“I was introduced to things I had never seen before. I remember at Chapel there was a dish with cock’s kidneys and I had never seen that before, and that just kind of opens your mind to things; like bone marrow - I remember there was this dish with bone marrow, and that was something that we didn’t do at the CIA.”
After absorbing everything that he could in France, Palmer came back to New York where he would eventually make a name for himself at Brooklyn’s well-known American eatery, River Café. But before that opportunity he spent several years at a private Westchester country club in North Salem called Waccabuc, a small and elite club with a membership of about 200. It was a place whose owners wanted a restaurant that was a step above what the typical country club had at the time. This gave Palmer the ability to be creative in a no-frills, stress-free environment, with nary a critic in sight. “It was a chance for me to do whatever I wanted to do and create a style for myself and use all the things that I had learned. You’ve got to take the influence from whoever you work for whether it’s me or Jean-Georges or Daniel, and then at some point take all the best ideas you’ve seen and create your own style of cuisine.” And that’s just what he did, and he did it so well that eventually he caught the attention of Buzzy O’Keeffe, the owner of River Café, whose departing chef Larry Forgione had left him with some rather large shoes to fill.
“It was a tough thing because Larry had been gone about 6 months when I came on board and there was a lot of animosity and confusion there, because it was a ship without a captain. Although I really valued and thought very highly of what Larry had done, I had totally different ideas. It’s always hard when you go into a place and say ‘I’m going to change everything.’” Palmer began working at the River Café in 1983 and immediately set out to do something that he continues to do in his restaurants 20 years later - surrounding himself with the very best people he could find. He put together a talented crew of young cooks, a group that would eventually include Gerry Hayden, now the owner of North Fork Table and Inn on Long Island, and Michael Mina, who now owns restaurants in California, Las Vegas, and Atlantic City. “My dad always told me, ‘Don’t ever let anyone tell you something is not possible, or that you can’t do this, or you’re not capable,’ and I’ve always felt that way. I never had the sense that the River Café was too much for me. One thing I learned early on is that you’re going to make mistakes, but as long as you don’t make them twice, as long as you’re able to recover quickly from those mistakes, it’s ok.”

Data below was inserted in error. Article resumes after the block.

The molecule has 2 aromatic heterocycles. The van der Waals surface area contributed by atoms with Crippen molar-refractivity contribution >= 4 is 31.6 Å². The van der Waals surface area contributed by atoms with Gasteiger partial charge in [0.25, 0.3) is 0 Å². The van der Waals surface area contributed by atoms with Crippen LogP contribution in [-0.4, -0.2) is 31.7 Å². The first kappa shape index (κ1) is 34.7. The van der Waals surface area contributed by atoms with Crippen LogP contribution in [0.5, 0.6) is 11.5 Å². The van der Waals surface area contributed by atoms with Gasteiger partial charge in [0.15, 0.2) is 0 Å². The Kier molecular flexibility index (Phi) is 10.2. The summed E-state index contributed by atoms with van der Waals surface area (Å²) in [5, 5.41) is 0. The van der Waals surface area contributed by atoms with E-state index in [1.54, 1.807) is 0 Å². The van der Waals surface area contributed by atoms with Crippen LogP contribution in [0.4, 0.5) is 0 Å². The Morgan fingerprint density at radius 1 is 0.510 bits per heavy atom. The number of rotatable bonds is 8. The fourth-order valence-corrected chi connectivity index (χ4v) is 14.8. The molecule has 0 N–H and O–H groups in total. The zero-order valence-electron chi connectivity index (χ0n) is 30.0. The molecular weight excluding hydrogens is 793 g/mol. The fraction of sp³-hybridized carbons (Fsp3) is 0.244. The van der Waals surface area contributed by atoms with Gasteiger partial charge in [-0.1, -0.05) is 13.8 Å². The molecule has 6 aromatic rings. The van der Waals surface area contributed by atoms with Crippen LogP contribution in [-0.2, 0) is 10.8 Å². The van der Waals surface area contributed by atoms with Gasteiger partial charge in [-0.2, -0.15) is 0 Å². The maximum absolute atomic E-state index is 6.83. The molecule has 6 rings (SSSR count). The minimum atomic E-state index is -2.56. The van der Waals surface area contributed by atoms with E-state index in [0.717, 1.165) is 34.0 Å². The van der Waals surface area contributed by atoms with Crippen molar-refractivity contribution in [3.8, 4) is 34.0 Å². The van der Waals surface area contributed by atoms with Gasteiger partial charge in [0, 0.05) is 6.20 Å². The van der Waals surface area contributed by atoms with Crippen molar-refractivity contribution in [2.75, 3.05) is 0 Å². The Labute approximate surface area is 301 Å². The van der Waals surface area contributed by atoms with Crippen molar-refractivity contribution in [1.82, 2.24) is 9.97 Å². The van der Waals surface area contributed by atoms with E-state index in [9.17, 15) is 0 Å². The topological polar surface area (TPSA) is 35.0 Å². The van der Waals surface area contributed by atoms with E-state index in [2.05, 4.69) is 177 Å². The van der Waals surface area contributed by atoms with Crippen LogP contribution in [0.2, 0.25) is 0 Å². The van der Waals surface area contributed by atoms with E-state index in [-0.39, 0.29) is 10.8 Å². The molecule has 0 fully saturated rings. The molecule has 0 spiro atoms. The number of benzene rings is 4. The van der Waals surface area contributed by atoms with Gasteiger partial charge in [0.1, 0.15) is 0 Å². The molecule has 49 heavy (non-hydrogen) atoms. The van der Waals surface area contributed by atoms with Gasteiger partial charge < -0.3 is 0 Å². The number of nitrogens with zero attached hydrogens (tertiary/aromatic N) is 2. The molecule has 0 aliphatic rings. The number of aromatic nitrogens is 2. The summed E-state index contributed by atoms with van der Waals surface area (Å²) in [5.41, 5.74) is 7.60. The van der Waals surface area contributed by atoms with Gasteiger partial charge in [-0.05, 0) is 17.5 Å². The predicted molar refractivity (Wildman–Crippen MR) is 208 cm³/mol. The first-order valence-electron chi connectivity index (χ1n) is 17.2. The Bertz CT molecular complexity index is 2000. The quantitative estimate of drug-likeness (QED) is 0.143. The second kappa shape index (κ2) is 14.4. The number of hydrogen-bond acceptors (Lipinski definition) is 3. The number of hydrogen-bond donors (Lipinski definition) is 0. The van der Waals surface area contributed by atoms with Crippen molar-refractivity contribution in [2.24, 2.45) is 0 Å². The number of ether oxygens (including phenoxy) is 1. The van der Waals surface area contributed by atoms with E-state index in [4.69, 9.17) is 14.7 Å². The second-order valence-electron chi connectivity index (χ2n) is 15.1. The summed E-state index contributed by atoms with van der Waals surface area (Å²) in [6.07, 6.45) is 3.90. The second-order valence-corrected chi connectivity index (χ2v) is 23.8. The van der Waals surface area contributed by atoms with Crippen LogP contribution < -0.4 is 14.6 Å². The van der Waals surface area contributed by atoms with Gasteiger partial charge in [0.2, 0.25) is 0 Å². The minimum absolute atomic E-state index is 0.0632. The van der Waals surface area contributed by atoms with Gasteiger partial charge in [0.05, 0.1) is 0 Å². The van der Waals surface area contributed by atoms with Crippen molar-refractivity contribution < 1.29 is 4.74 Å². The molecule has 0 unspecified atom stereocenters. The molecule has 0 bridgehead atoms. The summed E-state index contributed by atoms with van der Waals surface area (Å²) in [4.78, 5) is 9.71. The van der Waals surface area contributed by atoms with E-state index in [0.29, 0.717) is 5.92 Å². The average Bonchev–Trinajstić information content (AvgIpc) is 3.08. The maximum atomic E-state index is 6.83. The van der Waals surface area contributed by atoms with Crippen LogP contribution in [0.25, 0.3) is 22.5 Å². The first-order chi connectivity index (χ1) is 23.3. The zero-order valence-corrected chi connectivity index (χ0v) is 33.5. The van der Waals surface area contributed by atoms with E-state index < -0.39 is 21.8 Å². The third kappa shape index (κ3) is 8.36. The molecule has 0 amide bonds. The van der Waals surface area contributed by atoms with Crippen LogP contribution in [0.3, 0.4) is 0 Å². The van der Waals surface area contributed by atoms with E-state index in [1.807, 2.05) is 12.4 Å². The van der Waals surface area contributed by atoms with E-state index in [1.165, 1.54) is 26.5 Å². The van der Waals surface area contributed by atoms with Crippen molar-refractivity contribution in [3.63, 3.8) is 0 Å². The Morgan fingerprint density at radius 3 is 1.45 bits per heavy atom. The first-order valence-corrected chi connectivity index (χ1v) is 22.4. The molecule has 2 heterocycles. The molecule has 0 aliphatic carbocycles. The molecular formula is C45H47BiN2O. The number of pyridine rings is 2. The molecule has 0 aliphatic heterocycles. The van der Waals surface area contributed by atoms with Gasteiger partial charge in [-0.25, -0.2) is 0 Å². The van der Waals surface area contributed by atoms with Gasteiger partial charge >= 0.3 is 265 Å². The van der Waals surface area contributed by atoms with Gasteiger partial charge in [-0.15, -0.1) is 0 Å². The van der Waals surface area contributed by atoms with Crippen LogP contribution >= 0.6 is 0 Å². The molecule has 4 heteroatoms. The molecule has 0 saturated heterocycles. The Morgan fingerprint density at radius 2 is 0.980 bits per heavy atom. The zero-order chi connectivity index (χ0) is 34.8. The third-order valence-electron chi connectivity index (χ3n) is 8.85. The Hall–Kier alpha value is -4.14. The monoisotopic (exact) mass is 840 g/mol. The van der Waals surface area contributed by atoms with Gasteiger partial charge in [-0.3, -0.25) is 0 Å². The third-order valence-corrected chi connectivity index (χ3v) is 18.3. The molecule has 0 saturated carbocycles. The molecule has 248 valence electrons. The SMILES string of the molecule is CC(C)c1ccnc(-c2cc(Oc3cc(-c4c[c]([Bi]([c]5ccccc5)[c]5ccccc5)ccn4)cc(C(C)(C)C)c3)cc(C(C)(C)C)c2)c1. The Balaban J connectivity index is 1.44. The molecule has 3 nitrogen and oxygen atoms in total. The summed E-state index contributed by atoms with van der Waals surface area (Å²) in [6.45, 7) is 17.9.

With three New York Times stars under his belt, Palmer left the River Café in 1986 to begin preparations to follow through with the dream that had begun in high school. In 1988 he opened his own place on the Upper East Side. An aureole is a halo of light seen around the outermost regions of the sun’s atmosphere, and in retrospect this seems an appropriate name for Palmer’s premiere restaurant, one which would launch his stratospheric rise in an increasingly competitive restaurant industry. Palmer’s cooking at Aureole soon earned him three New York Times stars and provided a launching pad for other establishments that included Metrazur in Grand Central, the no-reservation Kitchen 22 in the Flatiron district, and Astra, a midtown café and catering business. But by far his boldest move was the opening of Aureole at Mandalay Bay Resort in Las Vegas.